If the Halloween spirit hits you, a carved out pumpkin makes an excellent DIY bong. Though similar to an apple pipe, pumpkins are great because they come in different shapes and sizes. From miniatures to huge pumpkins, there’s a ganja gourd waiting to be made for smokers of all tolerances – so find a pumpkin that’s the right size for you, then follow along to the helpful video below. Sturdy and found growing wild in much of the world, or maybe in your carefully cared for home garden, bamboo is a no-brainer material for DIY paraphernalia. The video below shows how to make a bamboo bong; for many folks, the allure of using bamboo is that it can be used to make bongs of (sometimes ridiculously) great heights.
For cannabis creatives interested in something smaller, that hits very hard (and very harsh), try your hand at crafting a bamboo steamroller. “What is this, a bong for ants?” Could be, but it’s also a super easy, super portable, and super awesome DIY bong – plus, with Tic Tacs costing around a buck, it’s very cost effective. Basically, take an empty Tic Tac container, put a little water in it, cut a hole in the side for a bowl piece, and enjoy on the go. Watch the video below to see a Tic Tac Bong in action. When scrambling to make a DIY bong, you need something that is on-hand, easy to modify, and that you won’t miss too much. Everybody has some tupperware at home, it’s cheap, airtight, and won’t be a struggle to cut some holes in.
Even better, using the different shapes and sizes of the tupperware you have makes for a fun exercise in DIY Marijuana MacGyver-ing. Check out this thread at Grasscity to get some inspiration. Rowdy sports fans were on to something with the beer helmet – sip brews while keeping both hands free for nachos. Cannabis users can create their own version for hands-free enjoyment by creating their own beer helmet bong, which uses two cannisters instead of beer cans for the ultimate double-chamber creation. You’ll likely need a friend to light it (both chambers at once!), but if you offer to switch off rounds using the helmet, you’ll find some willing participants. Some might call this desecrating a cherished childhood toy – we think it’s an upgrade that makes it more practical for today’s day and age. The zapper gun used for Duck Hunt and other games on the original Nintendo Entertainment System can be easily modified to become a homemade pipe that will impress your friends, inspire a trip down memory lane, and soon have you all giggling like that damn dog. Follow these tips to build your own Zapper Gun Pipe. Warning: don’t get too excited before attempting to make this awesome N64 controller pipe. Think it through: will I still have enough controllers to play Mario Kart four-player? Then proceed with the below tutorial from Stoner Tourism, which will show you how to replace the joystick with a bowl piece and create one of the coolest homemade pieces of paraphernalia we’ve ever seen. LEGOs challenged you as a kid to build the coolest constructions you can think of. Well, there’s still challenges to be taken head on as an adult, and some resourceful smokers have created the wildest bongs they could imagine using LEGOs. Below, check out the Taj Mahal of LEGO bongs – it’s got a small stash box, lighter holders, and windows that let you see the water bubbling. Disclaimer: Nothing on this website should be considered legal advice or as a substitute for legal advice. Please respect the local, state and federal marijuana laws. Cannabis Cultivation: The Light Spectrum and Ways to Raise THC Levels. Creating an ideal environment for cannabis plants is only achievable by understanding the principles of nature - the light spectrum is a factor that cannot be ignored. Most cannabis growers have multiple objectives in mind when planning an indoor grow. Drafting scenarios to achieve higher yields, increase THC levels, or simply to improve the overall health of a plant is an integral part of their hobby. This element of strategic planning involves the challenge to link knowledge of different scientific fields and to match those findings to a technical solution that helps to achieve predefined goals. Besides dedication and passion, it is the willingness to learn that differentiates good growers from future experts – so let us try to grow the royal way and learn what it takes to cultivate cannabis of exceptional quality. Today, we are looking at fundamentals of physics, and learn how the light spectrum affects the growth of a cannabis plant. The sun emits energy in the form of solar radiation including gamma rays, x-rays, ultraviolet light, visible light, and even radio waves. Life on Earth is only possible because the ozone layer blocks this radiation, and reflects most of it back into space. This filtering process only allows wave lengths between 300nm and 1100nm to reach our plants and an even smaller portion of this light is visible to us.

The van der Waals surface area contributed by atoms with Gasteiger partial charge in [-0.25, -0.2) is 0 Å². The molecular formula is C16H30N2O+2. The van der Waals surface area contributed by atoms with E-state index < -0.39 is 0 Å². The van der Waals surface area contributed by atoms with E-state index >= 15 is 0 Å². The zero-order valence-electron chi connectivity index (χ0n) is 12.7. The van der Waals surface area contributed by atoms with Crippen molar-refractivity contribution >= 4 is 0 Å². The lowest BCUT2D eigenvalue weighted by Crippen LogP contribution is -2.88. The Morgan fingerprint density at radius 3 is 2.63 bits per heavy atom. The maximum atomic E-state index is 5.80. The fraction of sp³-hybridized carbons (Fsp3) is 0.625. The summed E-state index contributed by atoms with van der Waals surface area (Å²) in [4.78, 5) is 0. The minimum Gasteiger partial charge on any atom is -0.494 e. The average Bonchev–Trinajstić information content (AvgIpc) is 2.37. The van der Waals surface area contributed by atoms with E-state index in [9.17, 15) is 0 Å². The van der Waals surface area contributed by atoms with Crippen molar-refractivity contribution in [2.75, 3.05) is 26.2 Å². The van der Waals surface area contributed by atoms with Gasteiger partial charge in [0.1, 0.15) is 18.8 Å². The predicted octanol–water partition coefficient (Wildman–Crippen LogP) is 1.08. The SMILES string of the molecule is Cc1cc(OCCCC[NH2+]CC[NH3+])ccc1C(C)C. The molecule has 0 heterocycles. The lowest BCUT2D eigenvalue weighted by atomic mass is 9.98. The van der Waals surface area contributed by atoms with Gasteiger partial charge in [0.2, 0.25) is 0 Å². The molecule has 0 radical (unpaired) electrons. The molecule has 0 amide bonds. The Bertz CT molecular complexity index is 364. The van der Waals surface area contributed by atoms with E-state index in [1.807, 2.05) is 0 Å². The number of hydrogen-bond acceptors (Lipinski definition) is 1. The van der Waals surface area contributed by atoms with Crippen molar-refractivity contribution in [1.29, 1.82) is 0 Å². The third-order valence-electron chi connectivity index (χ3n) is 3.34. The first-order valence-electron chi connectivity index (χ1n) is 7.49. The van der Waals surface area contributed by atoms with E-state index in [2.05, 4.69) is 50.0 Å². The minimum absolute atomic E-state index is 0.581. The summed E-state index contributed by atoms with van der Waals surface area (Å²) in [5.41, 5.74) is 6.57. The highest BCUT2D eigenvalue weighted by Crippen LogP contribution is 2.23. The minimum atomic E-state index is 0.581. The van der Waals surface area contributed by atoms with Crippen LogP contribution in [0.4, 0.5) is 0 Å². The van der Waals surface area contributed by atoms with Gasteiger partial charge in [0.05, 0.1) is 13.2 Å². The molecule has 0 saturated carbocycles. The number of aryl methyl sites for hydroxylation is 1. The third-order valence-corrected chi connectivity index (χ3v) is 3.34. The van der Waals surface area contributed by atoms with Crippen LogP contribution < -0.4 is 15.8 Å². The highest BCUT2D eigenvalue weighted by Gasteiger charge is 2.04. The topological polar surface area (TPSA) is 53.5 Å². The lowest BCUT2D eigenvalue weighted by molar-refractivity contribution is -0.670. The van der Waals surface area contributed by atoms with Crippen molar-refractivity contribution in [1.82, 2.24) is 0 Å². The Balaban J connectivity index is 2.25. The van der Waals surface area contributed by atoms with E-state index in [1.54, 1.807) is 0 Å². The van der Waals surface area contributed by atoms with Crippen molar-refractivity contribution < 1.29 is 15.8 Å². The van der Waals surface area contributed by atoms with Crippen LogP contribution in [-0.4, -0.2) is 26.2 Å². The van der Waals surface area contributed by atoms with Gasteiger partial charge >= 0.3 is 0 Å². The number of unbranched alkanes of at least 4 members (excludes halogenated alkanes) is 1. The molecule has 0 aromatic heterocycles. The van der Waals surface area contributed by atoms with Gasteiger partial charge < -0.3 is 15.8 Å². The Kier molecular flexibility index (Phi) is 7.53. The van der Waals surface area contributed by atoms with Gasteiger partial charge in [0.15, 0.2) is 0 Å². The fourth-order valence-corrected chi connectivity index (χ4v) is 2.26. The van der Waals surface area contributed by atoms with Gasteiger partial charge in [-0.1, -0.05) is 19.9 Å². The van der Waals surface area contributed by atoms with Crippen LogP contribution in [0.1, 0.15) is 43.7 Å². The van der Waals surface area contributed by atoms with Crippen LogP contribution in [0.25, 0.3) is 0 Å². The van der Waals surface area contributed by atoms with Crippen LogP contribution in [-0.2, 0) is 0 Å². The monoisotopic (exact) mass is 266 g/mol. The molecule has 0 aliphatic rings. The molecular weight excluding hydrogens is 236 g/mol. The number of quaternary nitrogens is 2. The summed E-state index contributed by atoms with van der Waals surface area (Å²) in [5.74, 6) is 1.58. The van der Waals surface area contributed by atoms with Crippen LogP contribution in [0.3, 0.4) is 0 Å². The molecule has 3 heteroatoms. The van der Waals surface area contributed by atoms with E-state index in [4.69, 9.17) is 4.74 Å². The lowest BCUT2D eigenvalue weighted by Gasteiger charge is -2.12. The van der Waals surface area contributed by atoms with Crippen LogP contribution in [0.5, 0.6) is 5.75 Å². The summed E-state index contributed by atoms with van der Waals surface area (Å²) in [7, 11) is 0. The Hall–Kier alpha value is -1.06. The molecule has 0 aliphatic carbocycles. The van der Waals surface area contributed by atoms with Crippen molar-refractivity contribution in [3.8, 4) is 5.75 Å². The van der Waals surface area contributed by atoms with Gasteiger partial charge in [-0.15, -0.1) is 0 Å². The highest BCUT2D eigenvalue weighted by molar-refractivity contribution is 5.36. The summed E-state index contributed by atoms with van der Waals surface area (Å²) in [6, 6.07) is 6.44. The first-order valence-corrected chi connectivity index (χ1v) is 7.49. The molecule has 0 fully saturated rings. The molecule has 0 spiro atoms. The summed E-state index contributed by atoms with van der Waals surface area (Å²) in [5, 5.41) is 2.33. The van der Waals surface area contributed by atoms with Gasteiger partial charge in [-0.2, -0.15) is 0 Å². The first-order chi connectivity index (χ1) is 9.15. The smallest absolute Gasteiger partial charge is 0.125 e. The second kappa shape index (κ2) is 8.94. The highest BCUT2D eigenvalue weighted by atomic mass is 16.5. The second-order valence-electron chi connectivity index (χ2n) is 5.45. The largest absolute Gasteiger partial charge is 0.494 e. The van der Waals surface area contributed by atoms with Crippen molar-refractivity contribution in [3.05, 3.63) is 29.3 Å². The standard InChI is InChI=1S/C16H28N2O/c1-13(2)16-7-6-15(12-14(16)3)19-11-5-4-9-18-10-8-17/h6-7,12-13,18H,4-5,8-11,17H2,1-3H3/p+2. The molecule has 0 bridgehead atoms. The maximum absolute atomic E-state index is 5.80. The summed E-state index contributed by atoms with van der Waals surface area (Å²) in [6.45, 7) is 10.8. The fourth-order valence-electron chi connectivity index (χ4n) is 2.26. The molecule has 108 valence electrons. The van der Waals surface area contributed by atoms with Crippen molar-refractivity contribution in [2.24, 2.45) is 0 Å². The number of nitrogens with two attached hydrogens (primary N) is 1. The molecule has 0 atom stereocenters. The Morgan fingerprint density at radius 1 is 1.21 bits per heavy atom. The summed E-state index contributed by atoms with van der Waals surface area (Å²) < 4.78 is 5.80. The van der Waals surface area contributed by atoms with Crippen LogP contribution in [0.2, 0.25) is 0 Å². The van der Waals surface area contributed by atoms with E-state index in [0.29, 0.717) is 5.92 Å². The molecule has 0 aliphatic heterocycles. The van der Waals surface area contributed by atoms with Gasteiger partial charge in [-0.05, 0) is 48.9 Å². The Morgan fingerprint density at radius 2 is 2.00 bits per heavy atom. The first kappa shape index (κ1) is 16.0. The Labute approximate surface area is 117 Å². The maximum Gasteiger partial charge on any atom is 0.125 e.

It is often referred to as the light spectrum, color spectrum or visible spectrum, and ranges from 380nm to about 750nm. 180-280nm - UVC: Extremely harmful and luckily almost completely absorbed by the ozone layer 280-315nm – UVB: Cause of sunburn and suspected to increase THC levels (!) 315-400nm – UVA: Not absorbed by the atmosphere, commonly known as black light 380-750nm – The visible light spectrum: Bands of wave lengths represent visible colours 700nm-1mm – Infrared light: Not visible above 750nm but noticeable as heat on our skin. COLOUR TEMPERATURE (KELVIN) AND HOW IT AFFECTS YOUR PLANTS. When shopping around for a grow light, you will likely come across the term "colour temperature". This is essentially a way to describe the light appearance provided by a bulb, and is measured in Kelvin (K). Colour temperature doesn’t mean the physical temperature of your light, but the degree of warmth or coolness of a light source—the “visual temperature”. When a light has a higher degree of Kelvin, it has a more blueish appearance. On the other hand, a bulb with a lower degree of Kelvin emits a “warmer”, reddish light.
Colour temperature is normally used as a way to describe how the light produced by a lamp looks to the human eye. For some types of lights, such as LEDs or fluorescent lamps, it doesn’t describe a light’s spectral distribution or wavelength. Without going too deep into physics here, the light from an incandescent bulb radiates light spanning the entire visible light spectrum.